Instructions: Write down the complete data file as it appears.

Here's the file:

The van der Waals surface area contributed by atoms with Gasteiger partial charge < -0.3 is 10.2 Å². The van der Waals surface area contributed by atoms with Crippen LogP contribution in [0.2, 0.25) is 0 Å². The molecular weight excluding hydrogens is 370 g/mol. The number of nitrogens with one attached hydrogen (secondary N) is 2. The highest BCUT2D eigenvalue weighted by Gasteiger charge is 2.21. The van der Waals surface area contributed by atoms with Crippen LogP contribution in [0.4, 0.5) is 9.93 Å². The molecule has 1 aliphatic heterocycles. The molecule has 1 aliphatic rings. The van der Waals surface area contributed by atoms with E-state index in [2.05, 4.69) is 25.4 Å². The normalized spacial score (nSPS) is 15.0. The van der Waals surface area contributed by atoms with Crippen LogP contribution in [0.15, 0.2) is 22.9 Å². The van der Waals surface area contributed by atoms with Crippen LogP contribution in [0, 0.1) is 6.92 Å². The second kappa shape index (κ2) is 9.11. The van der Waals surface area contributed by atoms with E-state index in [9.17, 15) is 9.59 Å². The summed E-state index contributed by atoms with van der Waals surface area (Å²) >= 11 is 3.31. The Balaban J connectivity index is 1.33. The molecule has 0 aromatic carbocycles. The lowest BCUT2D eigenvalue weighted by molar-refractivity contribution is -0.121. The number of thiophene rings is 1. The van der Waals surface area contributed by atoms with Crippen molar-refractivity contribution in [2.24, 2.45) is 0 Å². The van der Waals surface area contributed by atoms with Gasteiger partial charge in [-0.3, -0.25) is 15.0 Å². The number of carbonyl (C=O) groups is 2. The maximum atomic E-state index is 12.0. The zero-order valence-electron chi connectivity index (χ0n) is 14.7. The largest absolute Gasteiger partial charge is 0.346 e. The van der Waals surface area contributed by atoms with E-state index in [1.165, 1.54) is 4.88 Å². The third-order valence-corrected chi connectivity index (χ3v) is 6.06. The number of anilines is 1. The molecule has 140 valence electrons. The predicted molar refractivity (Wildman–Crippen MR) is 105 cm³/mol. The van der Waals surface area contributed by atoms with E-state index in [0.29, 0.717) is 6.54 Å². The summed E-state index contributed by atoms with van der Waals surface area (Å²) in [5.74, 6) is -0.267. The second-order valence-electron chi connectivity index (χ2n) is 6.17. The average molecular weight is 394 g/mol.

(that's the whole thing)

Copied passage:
The van der Waals surface area contributed by atoms with Gasteiger partial charge < -0.3 is 10.2 Å². The van der Waals surface area contributed by atoms with Crippen LogP contribution in [0.2, 0.25) is 0 Å². The molecular weight excluding hydrogens is 370 g/mol. The number of nitrogens with one attached hydrogen (secondary N) is 2. The highest BCUT2D eigenvalue weighted by Gasteiger charge is 2.21. The van der Waals surface area contributed by atoms with Crippen LogP contribution in [0.4, 0.5) is 9.93 Å². The molecule has 1 aliphatic heterocycles. The molecule has 1 aliphatic rings. The van der Waals surface area contributed by atoms with E-state index in [2.05, 4.69) is 25.4 Å². The normalized spacial score (nSPS) is 15.0. The van der Waals surface area contributed by atoms with Crippen LogP contribution in [0.15, 0.2) is 22.9 Å². The van der Waals surface area contributed by atoms with Crippen LogP contribution in [0, 0.1) is 6.92 Å². The second kappa shape index (κ2) is 9.11. The van der Waals surface area contributed by atoms with E-state index in [9.17, 15) is 9.59 Å². The summed E-state index contributed by atoms with van der Waals surface area (Å²) >= 11 is 3.31. The Balaban J connectivity index is 1.33. The molecule has 0 aromatic carbocycles. The lowest BCUT2D eigenvalue weighted by molar-refractivity contribution is -0.121. The number of thiophene rings is 1. The van der Waals surface area contributed by atoms with Crippen molar-refractivity contribution in [2.24, 2.45) is 0 Å². The van der Waals surface area contributed by atoms with Gasteiger partial charge in [-0.3, -0.25) is 15.0 Å². The number of carbonyl (C=O) groups is 2. The maximum atomic E-state index is 12.0. The zero-order valence-electron chi connectivity index (χ0n) is 14.7. The largest absolute Gasteiger partial charge is 0.346 e. The van der Waals surface area contributed by atoms with E-state index in [1.165, 1.54) is 4.88 Å². The third-order valence-corrected chi connectivity index (χ3v) is 6.06. The number of anilines is 1. The molecule has 140 valence electrons. The predicted molar refractivity (Wildman–Crippen MR) is 105 cm³/mol. The van der Waals surface area contributed by atoms with E-state index in [0.29, 0.717) is 6.54 Å². The summed E-state index contributed by atoms with van der Waals surface area (Å²) in [5.74, 6) is -0.267. The second-order valence-electron chi connectivity index (χ2n) is 6.17. The average molecular weight is 394 g/mol.